When Barbara received the job offer, she didn’t take it. Here’s how she used her emotional data to make her decision.
Your brain predicts based on your experience.
What your brain predicts is best for you is based on beliefs formed from past experiences. When we feel happy about something, we often don’t question why. If it feels good, it must be good for us. Right? When you look at it through the lens of your brain, however, happiness could be just a confirmation that you received what your brain predicted. Whether or not that prediction was in alignment with your goals is yet to be determined.
Barbara realized that the job was in sync with getting a good-paying job right away to satisfy her immediate concerns about being out of work. However, the nagging negative emotions were signaling something different.
Emotions guide you to your beliefs so you can question them.
Often, when we have an intense reaction to something, good or bad, we act on faith that the emotion guides us to act appropriately for the situation. Instead, you can pivot to thinking of these intense emotions as clues to what you are believing. Then you can ask yourself, “Is the belief triggering this emotion, helpful or a hindrance to what I want to accomplish?
“This pause gives you time to figure out if your brain is acting in the best interest of your long term goals or merely making the most expedient prediction to get through this next moment safely. When Barbara did this, she realized her belief that she should get a job right away was not helping her ultimate goal of moving into an industry that she could grow with and be passionate about.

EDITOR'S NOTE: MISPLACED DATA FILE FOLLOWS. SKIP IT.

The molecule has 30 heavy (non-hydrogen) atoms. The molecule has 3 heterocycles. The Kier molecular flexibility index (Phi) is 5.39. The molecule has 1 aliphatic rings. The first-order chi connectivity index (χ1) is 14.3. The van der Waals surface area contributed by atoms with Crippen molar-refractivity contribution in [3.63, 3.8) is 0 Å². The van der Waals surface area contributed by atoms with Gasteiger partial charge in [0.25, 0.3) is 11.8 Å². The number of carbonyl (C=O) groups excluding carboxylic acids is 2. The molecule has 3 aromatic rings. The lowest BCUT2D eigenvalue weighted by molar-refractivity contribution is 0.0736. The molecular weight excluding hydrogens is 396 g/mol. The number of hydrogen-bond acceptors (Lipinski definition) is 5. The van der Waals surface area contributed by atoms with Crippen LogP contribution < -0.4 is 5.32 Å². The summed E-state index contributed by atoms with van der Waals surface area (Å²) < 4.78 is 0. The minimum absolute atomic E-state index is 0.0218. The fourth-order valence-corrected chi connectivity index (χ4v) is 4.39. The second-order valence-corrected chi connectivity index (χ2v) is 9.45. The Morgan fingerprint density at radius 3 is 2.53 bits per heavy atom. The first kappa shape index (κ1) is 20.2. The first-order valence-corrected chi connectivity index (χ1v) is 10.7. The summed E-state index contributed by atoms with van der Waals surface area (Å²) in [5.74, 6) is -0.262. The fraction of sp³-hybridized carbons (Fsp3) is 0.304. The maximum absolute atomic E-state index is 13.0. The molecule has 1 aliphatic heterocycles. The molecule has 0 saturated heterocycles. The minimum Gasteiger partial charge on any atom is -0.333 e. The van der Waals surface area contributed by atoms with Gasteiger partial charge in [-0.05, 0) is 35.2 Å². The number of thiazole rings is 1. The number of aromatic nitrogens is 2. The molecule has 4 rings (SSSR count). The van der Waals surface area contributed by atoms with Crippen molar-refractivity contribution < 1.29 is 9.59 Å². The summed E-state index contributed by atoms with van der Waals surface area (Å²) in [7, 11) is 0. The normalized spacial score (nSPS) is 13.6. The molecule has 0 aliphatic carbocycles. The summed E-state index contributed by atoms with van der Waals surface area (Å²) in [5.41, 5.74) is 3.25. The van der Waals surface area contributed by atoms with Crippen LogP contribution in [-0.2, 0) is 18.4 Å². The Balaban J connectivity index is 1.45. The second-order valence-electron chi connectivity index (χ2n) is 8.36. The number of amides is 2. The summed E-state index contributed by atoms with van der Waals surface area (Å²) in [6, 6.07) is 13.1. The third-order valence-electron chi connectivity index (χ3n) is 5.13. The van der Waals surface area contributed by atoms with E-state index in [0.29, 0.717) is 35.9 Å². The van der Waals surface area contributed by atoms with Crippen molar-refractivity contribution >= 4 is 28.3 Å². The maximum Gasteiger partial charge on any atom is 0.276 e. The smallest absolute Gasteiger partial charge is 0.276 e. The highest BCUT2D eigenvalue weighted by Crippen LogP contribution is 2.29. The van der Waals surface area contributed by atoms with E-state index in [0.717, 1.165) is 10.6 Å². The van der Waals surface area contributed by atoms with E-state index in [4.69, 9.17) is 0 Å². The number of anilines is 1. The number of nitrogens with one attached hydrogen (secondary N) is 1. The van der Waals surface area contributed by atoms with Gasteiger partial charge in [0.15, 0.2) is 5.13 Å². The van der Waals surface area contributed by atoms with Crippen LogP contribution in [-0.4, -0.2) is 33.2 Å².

Proceed with enhanced awareness.
As a result, it was easier for Barbara to make her decision to decline the offer, even though her brain was manufacturing a lot of fear around not having a job. She recognized that her beliefs about scarcity were true for her but did not help achieve her goal of making a significant career transition that she could thrive with for the next 15 years.
We make lots of decisions every day. However, in these rocky times, it feels like the weight of these decisions is more burdensome. Try to take a step back and consider what your intense emotional reactions tell you about what you believe. When you know what you believe, you can take it one step further and investigate if that belief serves your best long term interest.
If it does, kudos to you. The few extra minutes heightened your self-awareness and will increase confidence in your decision. If your belief does not serve your long-term goals, congratulations to you as well! You just averted landing in New Jersey when you wanted to go to New York.
Action tips to work your Inner Genius:
1. What decision, choice or judgment have you made based on an intense emotion? (positive or negative)
2. What belief was being supported or violated and triggered the emotion? (you may have to think about this for a while)
3. Does this belief help or hinder your long term goals? If it interferes with your long-term goals, what will you do?
Thanks for reading. Until next week,